By semi-popular demand, I'm doing another diary in Latin (don't worry, I'll provide a translation) about current American politics. This one, as you can tell, is about Terry McAuliffe and Virginia's governor's race next year.
Rediens gubernatorem contestum in Virginia, quoniam . . . quoniam in Virginia habito, plusque contesto scio. Quattuor petitores sunt: tres Democratores, et unum Republican, pro tempore. Republican prius attornatus principalis pro Virginia est, unus Jerry Kilgore, curare dicitur statum, sed ceteribus solus; ipse non dixit unum verbum pertinentem eo, meae scientiae. Tamen labores non nunc necesse parare est putet, etenim contestum antequam secundum annum non est; proximo moto sinistro Virginiae, certus sapiens est non sum. Candidatus gubernatori parti Republicani in 2005 fuit, sic contestum primum vincere difficilis non sit, si vult, praesertim nemoque temptat. Thomas Davis vincere contestum apertum possim, sed post defectum potiri subrogationem Republicanem Senatori Virginiae sequentem abscessionem Warneris, ipse abscessit civilitatem. Non puto Kilgorem habere multum via fortunae; si non vincit conservativiorem Virginiam in 2005, quomodo vincat nunc?
Primum petitor (ordine passivo), Brian Moran, servavit dodecem annos in Domum Legatum Virginiae, quo tempore (meo consectato) laboravit legislatoreque iuvit Democratores adlecta. Videtur intensissimus pressente contesta, ambo primumque apertum. Secundum petitor, Creigh Deeds, similarem consummationem habet, in spirito si in facto non, ita non narram praeter dicere probavit iamiam potest contendere speciei curro, vixissimus defectus in 2005 existere attornatum principalem.
Iam focum epistolae venio: Terentius McAuliffe. Non opinionem eius viro habeo, sed petitore inimicus sum. Non probavit servo populo Virginiae, non vicit contesta, sed desirat esse gubernator. Animosa mea non est officio pro Senatorem Clintonem, quam non multum amo, sed capacitas eius gubernare. Puto Republicanes in Richmonde laborent interfecere credibilitatem gubernatore, non facere leges iuvare Virginiam per calamitatem denariorum. Amicus eius "Terentius vendat stercus catabulo." dixit. Virginia catabulum non est, domne, quodquam stercorisque McAuliffis non volumusve indigemus.
Returning to the governor's race in Virginia, since . . . since I live in Virginia, and I know more about this election. There are four candidates: three Democrats and one Republican, for the moment. The Republican is Virginia's former Attorney General, one Jerry Kilgore, who is said to be interested in the job, but only by others; he has not said one word about it himself, to my knowledge. However, he may feel that he doesn't need to start working yet, since the election is not until next year; with Virginia's recent movement to the left, I am not sure this is wise. He was the Republican candidate for governor in 2005, so winning the nomination would not be difficult, if he wants it, especially if nobody else tries. Tom Davis might be able to win the general election, but after his failure to obtain the Republican nomination for Senator from Virginia following Warner's retirement, he himself retired from politics. I don't think Kilgore has much of a chance; if he couldn't win a more conservative Virginia in 2005, how can he win now?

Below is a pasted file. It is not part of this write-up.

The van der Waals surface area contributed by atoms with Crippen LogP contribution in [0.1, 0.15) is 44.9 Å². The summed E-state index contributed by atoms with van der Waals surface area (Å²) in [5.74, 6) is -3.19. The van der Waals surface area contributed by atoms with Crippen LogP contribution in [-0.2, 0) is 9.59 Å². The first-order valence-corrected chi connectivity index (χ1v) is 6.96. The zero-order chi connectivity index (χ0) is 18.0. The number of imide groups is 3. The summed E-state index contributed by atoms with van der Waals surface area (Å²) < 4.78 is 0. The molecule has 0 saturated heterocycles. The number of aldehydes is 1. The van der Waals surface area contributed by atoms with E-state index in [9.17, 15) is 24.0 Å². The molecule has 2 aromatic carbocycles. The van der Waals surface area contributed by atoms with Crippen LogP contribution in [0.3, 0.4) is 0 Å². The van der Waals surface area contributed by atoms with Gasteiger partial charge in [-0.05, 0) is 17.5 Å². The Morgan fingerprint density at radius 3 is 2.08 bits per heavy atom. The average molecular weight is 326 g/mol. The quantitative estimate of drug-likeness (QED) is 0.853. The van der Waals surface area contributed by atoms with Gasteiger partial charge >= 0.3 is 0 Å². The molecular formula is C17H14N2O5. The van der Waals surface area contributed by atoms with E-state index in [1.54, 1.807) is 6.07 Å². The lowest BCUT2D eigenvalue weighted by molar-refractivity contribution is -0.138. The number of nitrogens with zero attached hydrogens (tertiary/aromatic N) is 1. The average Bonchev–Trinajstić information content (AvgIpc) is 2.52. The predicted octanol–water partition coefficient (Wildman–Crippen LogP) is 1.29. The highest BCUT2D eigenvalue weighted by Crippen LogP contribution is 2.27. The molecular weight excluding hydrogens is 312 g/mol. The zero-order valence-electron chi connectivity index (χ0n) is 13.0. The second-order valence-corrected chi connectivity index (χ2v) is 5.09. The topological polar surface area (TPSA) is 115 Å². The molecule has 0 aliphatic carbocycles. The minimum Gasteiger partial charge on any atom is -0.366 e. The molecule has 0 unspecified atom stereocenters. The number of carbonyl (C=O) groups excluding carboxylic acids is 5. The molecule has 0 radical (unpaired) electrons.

The first candidate (in no particular order), Brian Moran, served twelve years in Virginia's House of Delegates, during which time (from my research) he worked as a legislator and helped Democrats get elected. He appears very serious about pursuing the elections, both primary and general. The second candidate is Creigh Deeds, who has a similar resume, in spirit if not in fact, so I will not recount that except to say he has proven already he can compete in this sort of race, having lost very closely in 2005 to become Attorney General.
Now I come to the focus of this letter: Terry McAuliffe. I have no opinion of him as a man, but I am unfriendly to him as a candidate. He has not proven himself as a servant to the people of Virginia, he has not won any election, but he wants to be Governor. My animosity is not due to his role for Senator Clinton, whom I do not much like, but his capacity to govern. I believe Republicans in Richmond would work on ruining his credibility as Governor, not on laws to help Virginia through a financial crisis. A friend of his said "Terry could sell shit to a zoo." Virginia is not a zoo, sir, and we neither want nor need Terry McAuliffe's shit.
Edit: 'stercus' in the last line of the last paragraph should be 'merdam' instead, as 'merda' fits the connotation of the original statement better.